PORT CHARLOTTE, Fla. -- Colin Poche's fastball won't light up the radar gun, but it proved to be one of the most effective pitches in the Minors last season.Poche, 25, is one of the non-roster invitees this spring after completing one of the most dominant seasons in the Minor Leagues
PORT CHARLOTTE, Fla. -- Colin Poche's fastball won't light up the radar gun, but it proved to be one of the most effective pitches in the Minors last season.
Poche, 25, is one of the non-roster invitees this spring after completing one of the most dominant seasons in the Minor Leagues in 2018. Between Double-A and Triple-A, the left-hander struck out 110 batters in just 66 innings, en route to posting a 0.82 ERA last season.
Perhaps more impressive than his numbers is the fact that Poche's main pitch is a fastball that sits at about 92 mph.
"I know that guy has an invisible fastball," Rays catcher Nick Ciuffo said. "He's left-handed, and he has a spin rate that's off the charts."
Ciuffo, who spent most of the 2018 season withTriple-A Durham working with Poche, believes the reliever will make an impact at the big league level at some point in 2019.
"He makes some guys look really bad," Ciuffo said. "He's really, really good, and he's going to help this team out a lot in the future."
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Poche, the Rays' No. 24 prospect per MLB Pipeline, was a player-to-be-named in the deal that sent outfielder Steven Souza Jr. to the D-backs last spring. Prior to setting sail for Tampa Bay, Poche said he started to feel there was a possibility he could end up being a part of the trade.
"They have scouts at Spring Training, and you can tell which players they're looking at because when you're throwing a bullpen, they'll put a camera up for you and not for others," he recalled. "You kind of know about it, but at the end of the day, you don't really know."
A couple of months later, the deal was finalized and Poche, along with Sam McWilliams, headed to Tampa Bay.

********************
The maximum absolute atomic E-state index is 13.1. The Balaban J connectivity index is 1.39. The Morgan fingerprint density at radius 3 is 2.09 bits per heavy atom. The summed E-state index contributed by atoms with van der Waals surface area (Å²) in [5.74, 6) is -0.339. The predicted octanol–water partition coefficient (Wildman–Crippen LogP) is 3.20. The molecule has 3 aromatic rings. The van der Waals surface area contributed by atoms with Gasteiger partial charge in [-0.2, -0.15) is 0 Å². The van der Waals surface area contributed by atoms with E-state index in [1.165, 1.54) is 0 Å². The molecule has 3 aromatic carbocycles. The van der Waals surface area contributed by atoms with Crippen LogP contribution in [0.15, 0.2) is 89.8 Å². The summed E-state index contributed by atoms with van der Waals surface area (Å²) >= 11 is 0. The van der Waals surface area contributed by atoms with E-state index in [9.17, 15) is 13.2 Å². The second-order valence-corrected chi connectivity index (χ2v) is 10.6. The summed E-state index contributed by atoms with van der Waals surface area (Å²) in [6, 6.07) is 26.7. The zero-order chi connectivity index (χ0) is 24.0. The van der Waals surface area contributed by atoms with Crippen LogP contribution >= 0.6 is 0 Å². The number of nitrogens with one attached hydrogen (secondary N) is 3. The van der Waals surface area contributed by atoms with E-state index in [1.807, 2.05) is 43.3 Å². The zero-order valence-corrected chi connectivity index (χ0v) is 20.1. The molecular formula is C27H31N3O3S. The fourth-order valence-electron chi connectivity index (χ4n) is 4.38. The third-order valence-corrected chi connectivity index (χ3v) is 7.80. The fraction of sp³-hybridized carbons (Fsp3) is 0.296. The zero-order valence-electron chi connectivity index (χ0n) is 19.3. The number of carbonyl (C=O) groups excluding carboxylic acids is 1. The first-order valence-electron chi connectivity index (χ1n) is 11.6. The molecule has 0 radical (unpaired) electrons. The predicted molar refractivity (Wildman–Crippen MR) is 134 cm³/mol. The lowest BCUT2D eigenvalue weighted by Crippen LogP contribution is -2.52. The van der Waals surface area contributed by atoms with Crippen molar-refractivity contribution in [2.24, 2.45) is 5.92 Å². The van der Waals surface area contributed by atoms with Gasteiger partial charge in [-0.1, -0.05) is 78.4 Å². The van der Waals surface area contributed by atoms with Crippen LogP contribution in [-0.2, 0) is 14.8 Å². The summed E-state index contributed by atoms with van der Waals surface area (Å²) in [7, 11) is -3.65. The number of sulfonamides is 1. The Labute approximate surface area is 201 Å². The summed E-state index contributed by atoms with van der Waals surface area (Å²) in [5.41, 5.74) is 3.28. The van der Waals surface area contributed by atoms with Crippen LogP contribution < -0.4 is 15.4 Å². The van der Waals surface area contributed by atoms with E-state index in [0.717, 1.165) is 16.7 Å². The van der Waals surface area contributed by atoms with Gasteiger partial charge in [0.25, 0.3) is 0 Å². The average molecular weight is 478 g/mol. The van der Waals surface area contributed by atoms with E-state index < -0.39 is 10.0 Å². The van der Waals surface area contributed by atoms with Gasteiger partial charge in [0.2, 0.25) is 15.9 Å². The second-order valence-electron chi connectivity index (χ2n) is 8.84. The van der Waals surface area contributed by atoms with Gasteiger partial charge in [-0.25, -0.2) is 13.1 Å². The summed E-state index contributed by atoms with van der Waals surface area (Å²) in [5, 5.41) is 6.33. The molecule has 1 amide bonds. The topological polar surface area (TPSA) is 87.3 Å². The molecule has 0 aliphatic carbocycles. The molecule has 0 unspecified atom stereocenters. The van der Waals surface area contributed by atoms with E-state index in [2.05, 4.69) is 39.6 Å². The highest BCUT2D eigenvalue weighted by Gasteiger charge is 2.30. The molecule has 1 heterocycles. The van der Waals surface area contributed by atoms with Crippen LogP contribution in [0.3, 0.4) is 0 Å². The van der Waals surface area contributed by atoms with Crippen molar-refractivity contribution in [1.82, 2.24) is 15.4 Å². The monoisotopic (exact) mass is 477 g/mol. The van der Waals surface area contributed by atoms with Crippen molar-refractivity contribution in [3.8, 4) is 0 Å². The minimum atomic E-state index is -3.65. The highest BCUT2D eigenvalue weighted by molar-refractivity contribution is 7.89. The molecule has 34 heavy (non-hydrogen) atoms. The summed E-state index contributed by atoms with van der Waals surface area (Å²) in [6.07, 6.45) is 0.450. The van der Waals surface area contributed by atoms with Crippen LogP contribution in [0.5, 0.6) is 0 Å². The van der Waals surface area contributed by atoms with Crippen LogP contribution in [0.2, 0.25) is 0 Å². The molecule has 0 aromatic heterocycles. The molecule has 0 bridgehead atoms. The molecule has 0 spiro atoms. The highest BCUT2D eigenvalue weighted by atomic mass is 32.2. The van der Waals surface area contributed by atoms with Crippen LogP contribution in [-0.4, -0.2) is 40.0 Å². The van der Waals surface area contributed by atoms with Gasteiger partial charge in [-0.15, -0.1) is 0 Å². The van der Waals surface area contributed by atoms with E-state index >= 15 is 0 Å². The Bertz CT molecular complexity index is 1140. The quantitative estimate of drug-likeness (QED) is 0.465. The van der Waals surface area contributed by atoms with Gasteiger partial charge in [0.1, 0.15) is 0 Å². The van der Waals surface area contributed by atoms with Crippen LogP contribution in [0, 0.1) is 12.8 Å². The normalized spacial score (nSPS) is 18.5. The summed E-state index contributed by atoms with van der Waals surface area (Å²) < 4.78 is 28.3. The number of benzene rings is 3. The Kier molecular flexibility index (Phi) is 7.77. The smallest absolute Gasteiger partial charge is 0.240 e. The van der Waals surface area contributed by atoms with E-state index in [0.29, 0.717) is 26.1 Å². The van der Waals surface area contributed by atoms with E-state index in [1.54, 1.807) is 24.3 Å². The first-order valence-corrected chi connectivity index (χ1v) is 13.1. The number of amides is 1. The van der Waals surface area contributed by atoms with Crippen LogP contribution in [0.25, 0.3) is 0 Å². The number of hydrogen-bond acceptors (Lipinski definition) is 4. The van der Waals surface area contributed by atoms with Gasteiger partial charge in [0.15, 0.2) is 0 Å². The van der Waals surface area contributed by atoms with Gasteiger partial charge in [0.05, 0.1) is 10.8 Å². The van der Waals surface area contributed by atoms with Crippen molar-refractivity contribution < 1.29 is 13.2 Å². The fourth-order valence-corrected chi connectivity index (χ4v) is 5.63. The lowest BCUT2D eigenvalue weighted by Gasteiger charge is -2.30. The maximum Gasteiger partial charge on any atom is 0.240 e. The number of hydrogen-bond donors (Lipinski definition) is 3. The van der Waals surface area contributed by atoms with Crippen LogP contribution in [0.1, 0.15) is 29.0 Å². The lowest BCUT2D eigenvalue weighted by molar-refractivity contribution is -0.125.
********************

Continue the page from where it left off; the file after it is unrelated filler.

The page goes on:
"It was an interesting situation," he said. "But I'm definitely happy to be here."
The Rays are also happy to have Poche in the organization. It hasn't taken long for him this spring to turn some heads.
Wednesday was the first time manager Kevin Cash got a chance to meet and watch Poche pitch, and he came away impressed with what he saw out of the lefty reliever.
"I was going to joke around with him that he needed to do this better, and I was like forget it, man," Cash said Wednesday. "I sat behind him, and you see that something is different. He really hides the ball well, and when it comes out, he has a lot of that elite-pitch action to the fastball."
Despite his success last season, Poche is focused on 2019. The fastball will continue to be his primary pitch, but pitching coach Kyle Snyder and Poche have discussed developing a split-finger and a forkball in camp.
"We're just trying to get something that has some depth going down toward the plate because of the way the fastball backspins," Poche said. "It kind of seems like it rises to the hitters, so anything that I throw that stays on the same plane and then goes the opposite way is going to be beneficial."
Poche said that it's "really encouraging" to hear Cash tell him to just do what has been working. While Poche's mission is to make the Opening Day roster, he won't put any added pressure on himself.
"It's not something that I can control," he said. "For me, I'm more focused on going out and performing so the people think I deserve that spot."
In just one spring bullpen, Poche is starting to build his case to break camp with the Rays.
** Juan Toribio ** covers the Rays for MLB.com. Follow him on Twitter @juanctoribio.